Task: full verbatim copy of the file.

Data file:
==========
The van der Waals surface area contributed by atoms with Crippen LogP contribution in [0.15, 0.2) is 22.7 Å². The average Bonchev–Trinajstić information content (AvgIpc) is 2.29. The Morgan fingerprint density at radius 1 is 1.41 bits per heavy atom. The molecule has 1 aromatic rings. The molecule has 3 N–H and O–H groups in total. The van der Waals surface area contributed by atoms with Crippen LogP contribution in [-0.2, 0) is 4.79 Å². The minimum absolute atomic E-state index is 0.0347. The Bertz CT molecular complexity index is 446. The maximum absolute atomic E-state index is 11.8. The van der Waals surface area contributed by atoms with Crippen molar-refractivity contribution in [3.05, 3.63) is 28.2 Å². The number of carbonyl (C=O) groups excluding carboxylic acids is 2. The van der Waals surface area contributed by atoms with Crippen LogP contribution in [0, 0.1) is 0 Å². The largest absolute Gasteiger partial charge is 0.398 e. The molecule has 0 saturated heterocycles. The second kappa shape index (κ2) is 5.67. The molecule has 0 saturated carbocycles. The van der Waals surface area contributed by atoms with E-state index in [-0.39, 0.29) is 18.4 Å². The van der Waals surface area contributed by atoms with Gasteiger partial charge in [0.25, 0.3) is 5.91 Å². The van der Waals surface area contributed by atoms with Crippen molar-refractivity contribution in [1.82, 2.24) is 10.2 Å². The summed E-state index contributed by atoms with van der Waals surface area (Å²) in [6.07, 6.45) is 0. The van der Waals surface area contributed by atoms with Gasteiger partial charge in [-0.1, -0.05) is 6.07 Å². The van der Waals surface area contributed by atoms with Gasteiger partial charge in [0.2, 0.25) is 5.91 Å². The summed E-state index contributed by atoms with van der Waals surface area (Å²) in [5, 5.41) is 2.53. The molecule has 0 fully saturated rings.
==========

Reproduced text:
The van der Waals surface area contributed by atoms with Crippen LogP contribution in [0.15, 0.2) is 22.7 Å². The average Bonchev–Trinajstić information content (AvgIpc) is 2.29. The Morgan fingerprint density at radius 1 is 1.41 bits per heavy atom. The molecule has 1 aromatic rings. The molecule has 3 N–H and O–H groups in total. The van der Waals surface area contributed by atoms with Crippen LogP contribution in [-0.2, 0) is 4.79 Å². The minimum absolute atomic E-state index is 0.0347. The Bertz CT molecular complexity index is 446. The maximum absolute atomic E-state index is 11.8. The van der Waals surface area contributed by atoms with Crippen molar-refractivity contribution in [3.05, 3.63) is 28.2 Å². The number of carbonyl (C=O) groups excluding carboxylic acids is 2. The van der Waals surface area contributed by atoms with Crippen LogP contribution in [0, 0.1) is 0 Å². The largest absolute Gasteiger partial charge is 0.398 e. The molecule has 0 saturated heterocycles. The second kappa shape index (κ2) is 5.67. The molecule has 0 saturated carbocycles. The van der Waals surface area contributed by atoms with E-state index in [-0.39, 0.29) is 18.4 Å². The van der Waals surface area contributed by atoms with Gasteiger partial charge in [0.25, 0.3) is 5.91 Å². The van der Waals surface area contributed by atoms with Crippen molar-refractivity contribution in [1.82, 2.24) is 10.2 Å². The summed E-state index contributed by atoms with van der Waals surface area (Å²) in [6.07, 6.45) is 0. The van der Waals surface area contributed by atoms with Gasteiger partial charge in [-0.1, -0.05) is 6.07 Å². The van der Waals surface area contributed by atoms with Gasteiger partial charge in [0.2, 0.25) is 5.91 Å². The summed E-state index contributed by atoms with van der Waals surface area (Å²) in [5, 5.41) is 2.53. The molecule has 0 fully saturated rings.